Projects

Roget's Circular 1999-2002

INDEX

Illuminating the Macquarie thesaurus

Roget's Circular. An animated digital Thesaurus (Pub. Macquarie Library) and other art works by Lisa Roberts and Melissa Smith, installed at Gallery 101, 101 Collins St, Melbourne, for the Bicentenary of Australian Federation program.

 

Matter (Still life). Digital images, wood, shellac

The coin (lower left) is the lesser part of a guinea, a shilling engraved by artist Tom Roberts with the letter 'T'. This is believed to be part payment for the artist's first portrait in his 'Big Picture', of the opening of Australia's first parliament (1901).

 

Lisa Roberts and Melissa Smith have adopted their own definitions of Roget's categories under the headings of child, portrait, still life, letter, landscape and garden. Art is language and they each use imagery in their own way. Melissa's prints are counterpointed by Lisa's pastels, digital prints and oil paintings. The works reference many interwoven subjects and themes: imagination and memory, landscape, personal identity, family history, time, cycles and seasons.

Rachael Hogge
Community Programs Officer
University of Tasmania
North-West Centre. 2002

 

 

The project evolved out of a year long correspondence between Melissa Smith (MS) and myself (LR). Between 1999 and 2000 we travelled through landscapes of our forebears, sometimes together, but mostly independently. We collected letters, photos, recipes, drawings, songs, anecdotes, locks of hair, etc. from the past and present. We wrote and made art.

 

The stuff we collected and created fell naturally into categories. Inspired by the six categories of Roget's original Thesaurus, we named ours thus:

 

Existence
Portrait

Space
Landscape

Matter
Still life

Intellect
Garden

Volition
Child

Affections
Letter

 

We chronicled our journeys through email messages reconstructed from actual events. Composing with words, pictures, sounds and animations, we each encapsulated responses to our experiences. A key word was chosen to identify each message. Sometimes our key words might be the same, but our meanings, reflected through choice and positioning of the material, were different.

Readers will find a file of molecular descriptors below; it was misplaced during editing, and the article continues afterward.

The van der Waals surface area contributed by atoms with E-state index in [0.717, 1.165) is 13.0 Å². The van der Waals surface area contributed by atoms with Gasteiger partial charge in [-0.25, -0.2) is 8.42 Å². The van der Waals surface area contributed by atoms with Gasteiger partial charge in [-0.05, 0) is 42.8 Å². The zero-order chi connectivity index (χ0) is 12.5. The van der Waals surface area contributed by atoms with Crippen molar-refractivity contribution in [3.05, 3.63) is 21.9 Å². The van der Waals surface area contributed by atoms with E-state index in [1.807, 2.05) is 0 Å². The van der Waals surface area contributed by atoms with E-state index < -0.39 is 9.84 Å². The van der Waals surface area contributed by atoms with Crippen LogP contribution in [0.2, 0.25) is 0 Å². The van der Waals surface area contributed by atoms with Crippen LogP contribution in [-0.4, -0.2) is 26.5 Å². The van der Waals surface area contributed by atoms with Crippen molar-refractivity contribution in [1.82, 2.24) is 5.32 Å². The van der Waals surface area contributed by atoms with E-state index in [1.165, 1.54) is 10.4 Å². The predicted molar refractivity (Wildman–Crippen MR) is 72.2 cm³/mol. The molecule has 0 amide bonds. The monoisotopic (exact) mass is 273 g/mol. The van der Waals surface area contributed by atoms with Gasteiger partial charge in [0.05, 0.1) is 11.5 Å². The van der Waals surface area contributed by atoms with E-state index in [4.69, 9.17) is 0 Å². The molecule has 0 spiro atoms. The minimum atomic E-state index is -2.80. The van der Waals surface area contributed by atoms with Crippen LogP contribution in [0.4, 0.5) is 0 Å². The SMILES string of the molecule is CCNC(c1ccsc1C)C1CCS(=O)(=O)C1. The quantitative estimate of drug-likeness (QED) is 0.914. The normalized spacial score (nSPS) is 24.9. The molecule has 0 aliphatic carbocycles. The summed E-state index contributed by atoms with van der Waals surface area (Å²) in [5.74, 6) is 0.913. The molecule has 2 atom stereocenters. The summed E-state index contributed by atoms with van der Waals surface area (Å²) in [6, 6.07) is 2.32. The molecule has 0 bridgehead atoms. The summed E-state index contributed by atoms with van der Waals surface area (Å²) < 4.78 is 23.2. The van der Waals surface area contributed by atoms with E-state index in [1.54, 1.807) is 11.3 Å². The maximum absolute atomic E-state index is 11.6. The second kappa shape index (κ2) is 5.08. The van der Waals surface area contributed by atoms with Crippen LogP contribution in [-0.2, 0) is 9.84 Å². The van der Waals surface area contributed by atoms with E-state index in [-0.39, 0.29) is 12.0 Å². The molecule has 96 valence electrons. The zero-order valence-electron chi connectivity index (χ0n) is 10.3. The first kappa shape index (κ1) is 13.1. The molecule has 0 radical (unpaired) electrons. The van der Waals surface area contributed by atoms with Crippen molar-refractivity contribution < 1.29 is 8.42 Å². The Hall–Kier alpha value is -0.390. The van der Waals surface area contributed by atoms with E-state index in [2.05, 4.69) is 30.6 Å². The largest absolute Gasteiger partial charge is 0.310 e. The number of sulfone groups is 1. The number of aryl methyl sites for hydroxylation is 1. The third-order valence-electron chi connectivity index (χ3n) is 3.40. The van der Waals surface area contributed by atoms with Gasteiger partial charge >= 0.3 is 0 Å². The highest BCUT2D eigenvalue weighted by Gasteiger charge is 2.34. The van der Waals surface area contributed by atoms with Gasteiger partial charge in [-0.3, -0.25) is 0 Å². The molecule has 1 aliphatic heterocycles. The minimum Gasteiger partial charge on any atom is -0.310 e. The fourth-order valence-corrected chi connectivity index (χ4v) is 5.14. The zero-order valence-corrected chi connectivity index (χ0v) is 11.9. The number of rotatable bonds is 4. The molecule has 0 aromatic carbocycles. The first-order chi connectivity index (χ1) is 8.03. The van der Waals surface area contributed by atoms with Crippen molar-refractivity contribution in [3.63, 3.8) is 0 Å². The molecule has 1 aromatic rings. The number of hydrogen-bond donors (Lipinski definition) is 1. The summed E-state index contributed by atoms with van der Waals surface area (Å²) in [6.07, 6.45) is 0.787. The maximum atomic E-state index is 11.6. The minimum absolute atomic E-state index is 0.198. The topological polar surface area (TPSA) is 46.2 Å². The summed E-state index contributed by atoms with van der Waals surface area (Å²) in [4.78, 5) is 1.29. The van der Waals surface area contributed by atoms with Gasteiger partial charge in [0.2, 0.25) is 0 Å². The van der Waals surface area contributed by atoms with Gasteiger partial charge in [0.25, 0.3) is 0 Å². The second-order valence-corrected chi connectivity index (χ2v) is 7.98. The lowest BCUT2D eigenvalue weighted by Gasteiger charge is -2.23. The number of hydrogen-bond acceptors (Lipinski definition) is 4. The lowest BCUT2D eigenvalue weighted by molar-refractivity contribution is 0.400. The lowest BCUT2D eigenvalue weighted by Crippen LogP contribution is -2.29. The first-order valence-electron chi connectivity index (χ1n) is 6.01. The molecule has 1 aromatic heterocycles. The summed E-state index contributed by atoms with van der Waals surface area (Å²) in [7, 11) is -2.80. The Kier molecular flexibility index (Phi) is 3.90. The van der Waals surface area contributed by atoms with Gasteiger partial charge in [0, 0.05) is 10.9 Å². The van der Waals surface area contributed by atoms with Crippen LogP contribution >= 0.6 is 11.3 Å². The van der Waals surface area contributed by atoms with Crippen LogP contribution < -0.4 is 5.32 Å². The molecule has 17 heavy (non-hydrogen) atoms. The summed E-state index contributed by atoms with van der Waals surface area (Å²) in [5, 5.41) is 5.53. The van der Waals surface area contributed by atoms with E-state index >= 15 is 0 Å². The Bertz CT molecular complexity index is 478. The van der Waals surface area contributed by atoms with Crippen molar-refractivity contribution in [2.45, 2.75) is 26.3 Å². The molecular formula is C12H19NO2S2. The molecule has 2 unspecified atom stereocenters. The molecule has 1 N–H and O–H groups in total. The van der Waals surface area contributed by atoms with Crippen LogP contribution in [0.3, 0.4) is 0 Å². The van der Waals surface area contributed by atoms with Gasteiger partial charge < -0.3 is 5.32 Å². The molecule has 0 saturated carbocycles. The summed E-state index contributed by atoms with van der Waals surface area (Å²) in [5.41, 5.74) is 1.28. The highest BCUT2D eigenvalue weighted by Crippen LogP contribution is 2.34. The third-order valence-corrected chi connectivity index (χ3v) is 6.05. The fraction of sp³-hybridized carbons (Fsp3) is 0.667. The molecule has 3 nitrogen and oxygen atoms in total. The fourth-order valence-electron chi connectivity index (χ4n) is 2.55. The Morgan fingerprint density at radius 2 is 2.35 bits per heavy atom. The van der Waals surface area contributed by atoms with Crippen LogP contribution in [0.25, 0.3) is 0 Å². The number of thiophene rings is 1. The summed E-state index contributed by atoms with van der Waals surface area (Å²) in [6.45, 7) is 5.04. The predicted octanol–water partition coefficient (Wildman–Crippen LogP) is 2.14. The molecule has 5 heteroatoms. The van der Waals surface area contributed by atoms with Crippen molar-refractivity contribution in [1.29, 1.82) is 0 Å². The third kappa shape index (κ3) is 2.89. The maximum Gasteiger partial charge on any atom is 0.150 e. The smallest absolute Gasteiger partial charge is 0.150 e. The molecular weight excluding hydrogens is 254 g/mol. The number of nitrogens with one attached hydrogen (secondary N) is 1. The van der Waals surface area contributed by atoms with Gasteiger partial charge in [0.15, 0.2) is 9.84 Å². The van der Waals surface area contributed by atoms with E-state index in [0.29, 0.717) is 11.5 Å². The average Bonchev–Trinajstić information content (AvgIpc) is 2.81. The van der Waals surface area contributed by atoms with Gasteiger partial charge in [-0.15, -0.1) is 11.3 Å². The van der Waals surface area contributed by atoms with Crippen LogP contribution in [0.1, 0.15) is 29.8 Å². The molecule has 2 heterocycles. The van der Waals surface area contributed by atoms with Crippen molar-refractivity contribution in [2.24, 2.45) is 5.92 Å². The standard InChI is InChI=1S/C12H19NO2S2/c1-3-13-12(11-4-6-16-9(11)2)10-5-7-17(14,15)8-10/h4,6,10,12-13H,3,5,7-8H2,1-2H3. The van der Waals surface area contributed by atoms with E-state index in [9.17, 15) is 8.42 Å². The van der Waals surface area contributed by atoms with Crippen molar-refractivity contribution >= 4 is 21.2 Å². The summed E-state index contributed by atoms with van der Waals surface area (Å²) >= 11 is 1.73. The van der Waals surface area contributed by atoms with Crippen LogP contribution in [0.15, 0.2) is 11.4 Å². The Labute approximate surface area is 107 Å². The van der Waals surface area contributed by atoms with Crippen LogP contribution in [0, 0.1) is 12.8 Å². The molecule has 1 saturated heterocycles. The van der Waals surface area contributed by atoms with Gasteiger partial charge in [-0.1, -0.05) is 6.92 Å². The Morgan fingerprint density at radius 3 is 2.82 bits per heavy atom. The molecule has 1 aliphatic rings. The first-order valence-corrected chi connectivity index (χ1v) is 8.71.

In January 1999 I was in Adelaide visiting my daughter, and in Melbourne visiting my son. Many things happened during that time which seemed significant. I composed six messages - one for each category.

I wanted to say something about my identity, and about Repton who I had just read about about in Adelaide's Barr Library. English landowners in Australia would employ Repton to transform the indigenous landscapes into romantic images of their homelands. I imagined the struggle my English forbears had in seeing the Australian landscape through Indigenous eyes, as its own place. This idea fell naturally into 'landscape'. Over the top of the image of Repton's scene I animated the signature (or mark) of my maternal great grandmother, Hannah Brown. Since completing this project, family stories, documents, and feelings of connection to Tasmania and the Grampians in Victoria, confirm to me that Hannah Brown was, as we suspected, an Aboriginal woman. She was born in Fryerstown, Victoria and her mother may have been taken from Tasmania to the nearby Aboriginal reserve at Lalgambook (Mount Franklin).

 

 

Meanwhile, Melissa was visiting her father-in-law in Ararat.
She captured something of his mood through her drawing of the surrounding land, and a word picture. The play on 'long' through image and word, suggests the panorama of his life.

 

THE INTERACTIVE FRAMEWORK

A circle of shards can be seen amongst this selection of objects. These are buttons leading to the six categories. They number from the top and continue in a clockwise direction:

 

The other items are buttons to other places. For example the coiled leaf leads you to directly to the entrance to space/landscape. I found this leaf while walking through some virgin bush in Nabowla, northern Tasmania.

 

 

A calendar interconnects with six categories of memorabilia. The first letter of each month provides a button into that time.

 

The maze drawn in 1993 and used in the interactive works Terra Incognita and Lillie's Time Piece, was used to build hyperlinks between the email messages, the calendar and the six categories.

 

 

PORTRAIT (extracts)

 

 

 

LANDSCAPE (complete dialogue)

 

 

January

 

 

 

 

Feburary

 

 

 

 

March

 

 

 

 

April

 

 

 

 

May

 

 

 

 

 

June

 

 

 

July

 

 

 

August

 

 

 

 

September

 

 

October

 

 

 

November

 

 

 

December

 

 

 

More artwork associated with this project can be seen at

2D1999 2D2000 2D2001 3D2001